Turning Points in America held a complimentary breakfast on Saturday, March 10 at Applebee's in Jacksonville's St. Johns Town Center to raise funds, honor Benghazi victims and salute veterans in the community.
The event featured live music from the "Let Freedom Sing Chorus” along with a raffle and silent auction. Veterans, military and first responders from the Veterans Enforcers Military Association attended the breakfast, along with representatives from the Clara White Mission.
Beth Heath, the president of Turning Points in America, said she was "very pleased" with the event.
"People have come to me and said, 'This was so much fun,'" she said. "It was different and different is fun ... It was a novel event."
Heath was happy with the turnout and grateful for the local donors who funded the breakfast. The Turning Points in America president said the breakfast was a way to honor veterans and pay tribute to Benghazi victims who were "abandoned" by their country.
Additionally, Heath noted the event helped fund the printing and advertising of a veterans small business directory, which provides support to veteran business owners and offers various incentives.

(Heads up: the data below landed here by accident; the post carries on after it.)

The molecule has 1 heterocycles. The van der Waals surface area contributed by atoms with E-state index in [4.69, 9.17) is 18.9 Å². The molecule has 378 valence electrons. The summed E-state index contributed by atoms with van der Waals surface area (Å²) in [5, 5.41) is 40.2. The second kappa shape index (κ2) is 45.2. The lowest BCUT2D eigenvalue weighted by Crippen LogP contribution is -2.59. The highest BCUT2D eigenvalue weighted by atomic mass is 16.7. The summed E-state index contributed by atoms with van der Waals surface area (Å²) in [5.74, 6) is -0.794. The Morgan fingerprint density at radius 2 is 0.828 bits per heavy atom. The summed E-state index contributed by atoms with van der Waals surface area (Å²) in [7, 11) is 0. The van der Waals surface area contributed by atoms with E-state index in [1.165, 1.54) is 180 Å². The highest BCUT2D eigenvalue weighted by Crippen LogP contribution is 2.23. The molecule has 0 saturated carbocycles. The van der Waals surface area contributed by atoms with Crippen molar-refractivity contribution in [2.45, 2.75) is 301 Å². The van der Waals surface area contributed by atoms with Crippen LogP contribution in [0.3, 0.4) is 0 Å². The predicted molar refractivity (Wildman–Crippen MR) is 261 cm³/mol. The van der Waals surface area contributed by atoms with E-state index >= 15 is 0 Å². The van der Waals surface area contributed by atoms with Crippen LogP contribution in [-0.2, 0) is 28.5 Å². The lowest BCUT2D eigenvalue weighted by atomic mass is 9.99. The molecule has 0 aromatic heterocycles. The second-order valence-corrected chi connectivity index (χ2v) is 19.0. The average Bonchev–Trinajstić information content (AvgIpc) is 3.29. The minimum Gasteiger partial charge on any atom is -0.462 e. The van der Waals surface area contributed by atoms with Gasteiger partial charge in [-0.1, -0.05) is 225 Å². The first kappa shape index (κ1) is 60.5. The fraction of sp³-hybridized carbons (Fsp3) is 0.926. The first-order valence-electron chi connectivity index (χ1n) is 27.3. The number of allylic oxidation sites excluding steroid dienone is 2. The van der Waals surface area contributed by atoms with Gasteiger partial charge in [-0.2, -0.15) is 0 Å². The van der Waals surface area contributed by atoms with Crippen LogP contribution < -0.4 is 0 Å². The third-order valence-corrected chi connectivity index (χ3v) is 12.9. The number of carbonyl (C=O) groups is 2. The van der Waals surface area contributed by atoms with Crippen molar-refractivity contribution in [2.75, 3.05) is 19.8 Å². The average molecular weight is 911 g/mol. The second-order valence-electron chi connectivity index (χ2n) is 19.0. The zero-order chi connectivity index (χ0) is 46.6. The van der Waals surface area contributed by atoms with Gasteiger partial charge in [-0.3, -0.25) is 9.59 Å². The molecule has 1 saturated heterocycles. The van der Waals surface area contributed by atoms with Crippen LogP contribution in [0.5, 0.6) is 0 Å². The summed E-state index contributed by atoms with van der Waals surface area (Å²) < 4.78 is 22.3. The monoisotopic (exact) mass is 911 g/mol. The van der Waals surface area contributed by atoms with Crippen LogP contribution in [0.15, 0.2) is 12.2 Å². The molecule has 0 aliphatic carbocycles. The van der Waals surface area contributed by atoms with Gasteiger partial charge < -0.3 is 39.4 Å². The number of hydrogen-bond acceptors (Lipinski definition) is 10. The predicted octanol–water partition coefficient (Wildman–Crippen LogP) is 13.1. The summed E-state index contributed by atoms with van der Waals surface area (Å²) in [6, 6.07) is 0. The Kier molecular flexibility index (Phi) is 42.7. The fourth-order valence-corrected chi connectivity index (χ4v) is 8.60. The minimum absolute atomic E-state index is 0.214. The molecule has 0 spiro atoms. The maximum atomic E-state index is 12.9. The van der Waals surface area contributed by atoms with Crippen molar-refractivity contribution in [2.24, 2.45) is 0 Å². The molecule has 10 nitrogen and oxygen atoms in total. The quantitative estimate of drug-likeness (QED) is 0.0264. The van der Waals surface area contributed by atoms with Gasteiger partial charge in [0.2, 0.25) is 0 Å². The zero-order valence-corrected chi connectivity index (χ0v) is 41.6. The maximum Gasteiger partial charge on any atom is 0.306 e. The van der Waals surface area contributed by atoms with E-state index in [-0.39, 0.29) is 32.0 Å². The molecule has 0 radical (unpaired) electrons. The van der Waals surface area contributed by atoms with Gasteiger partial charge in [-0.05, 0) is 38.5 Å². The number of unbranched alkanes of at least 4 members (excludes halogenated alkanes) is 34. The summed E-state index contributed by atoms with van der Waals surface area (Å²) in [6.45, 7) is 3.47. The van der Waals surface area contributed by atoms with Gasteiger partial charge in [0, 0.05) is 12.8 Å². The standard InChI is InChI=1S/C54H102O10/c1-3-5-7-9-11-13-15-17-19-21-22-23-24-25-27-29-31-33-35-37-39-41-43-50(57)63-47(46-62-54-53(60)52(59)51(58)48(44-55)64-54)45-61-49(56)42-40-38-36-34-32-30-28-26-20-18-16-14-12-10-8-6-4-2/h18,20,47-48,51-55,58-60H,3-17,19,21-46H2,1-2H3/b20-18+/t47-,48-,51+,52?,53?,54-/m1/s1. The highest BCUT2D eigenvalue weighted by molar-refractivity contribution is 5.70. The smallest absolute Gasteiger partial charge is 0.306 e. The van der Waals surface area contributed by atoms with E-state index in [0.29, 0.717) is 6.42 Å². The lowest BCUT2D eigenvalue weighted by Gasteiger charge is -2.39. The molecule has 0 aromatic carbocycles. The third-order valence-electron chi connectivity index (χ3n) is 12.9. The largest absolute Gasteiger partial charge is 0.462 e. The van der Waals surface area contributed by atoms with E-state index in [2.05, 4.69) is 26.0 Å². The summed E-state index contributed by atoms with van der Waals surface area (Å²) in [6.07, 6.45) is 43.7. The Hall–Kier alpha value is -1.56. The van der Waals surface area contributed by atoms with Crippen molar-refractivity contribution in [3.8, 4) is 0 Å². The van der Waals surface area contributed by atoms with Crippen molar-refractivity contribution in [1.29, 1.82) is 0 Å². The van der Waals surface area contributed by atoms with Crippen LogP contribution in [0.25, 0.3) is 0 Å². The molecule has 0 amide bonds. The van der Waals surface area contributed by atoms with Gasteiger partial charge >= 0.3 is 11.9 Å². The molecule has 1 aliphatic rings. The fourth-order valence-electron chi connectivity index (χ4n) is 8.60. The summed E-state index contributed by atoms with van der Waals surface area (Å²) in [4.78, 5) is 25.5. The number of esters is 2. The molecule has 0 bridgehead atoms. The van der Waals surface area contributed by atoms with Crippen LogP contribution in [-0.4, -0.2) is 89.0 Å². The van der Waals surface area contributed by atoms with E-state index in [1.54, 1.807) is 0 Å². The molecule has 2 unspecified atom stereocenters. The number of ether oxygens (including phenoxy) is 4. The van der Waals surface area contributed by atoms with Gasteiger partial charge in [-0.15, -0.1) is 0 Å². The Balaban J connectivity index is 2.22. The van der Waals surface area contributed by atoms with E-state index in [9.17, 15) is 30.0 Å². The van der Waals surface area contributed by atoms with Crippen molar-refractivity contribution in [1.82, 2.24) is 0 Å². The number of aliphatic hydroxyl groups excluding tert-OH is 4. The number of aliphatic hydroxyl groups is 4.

"We work with veteran organizations throughout the community that provide direct assistance to veterans," she said. "We've told them, ‘When you have a need, let us know, because we will do a canvas to address that need.’"
Turning Points in America also hosts an annual Benghazi memorial, and Heath said the organization is committed to defending equal rights.
Steve Reynolds, a volunteer for Turning Points of America, said the primary focus of the organization is exposing government corruption and getting people to participate in the political process.
"Most of us got together because of our individual views on the Benghazi incident," he said. "[Benghazi] was a horrible, horrible corrupted mess that took place and the government, instead of telling the truth and allowing the people to accept the truth, they lied to us."
Reynolds said volunteering with Turning Points and taking part in local events – such as the March 10 veterans breakfast – is his way of getting involved instead of complaining at home.
"You can't change the world in just one day," he said. "Being involved in the organization we touch a few people at a time and it spreads. As we learn to focus and get the organization working better, we focus on bringing more people in. People need to get involved."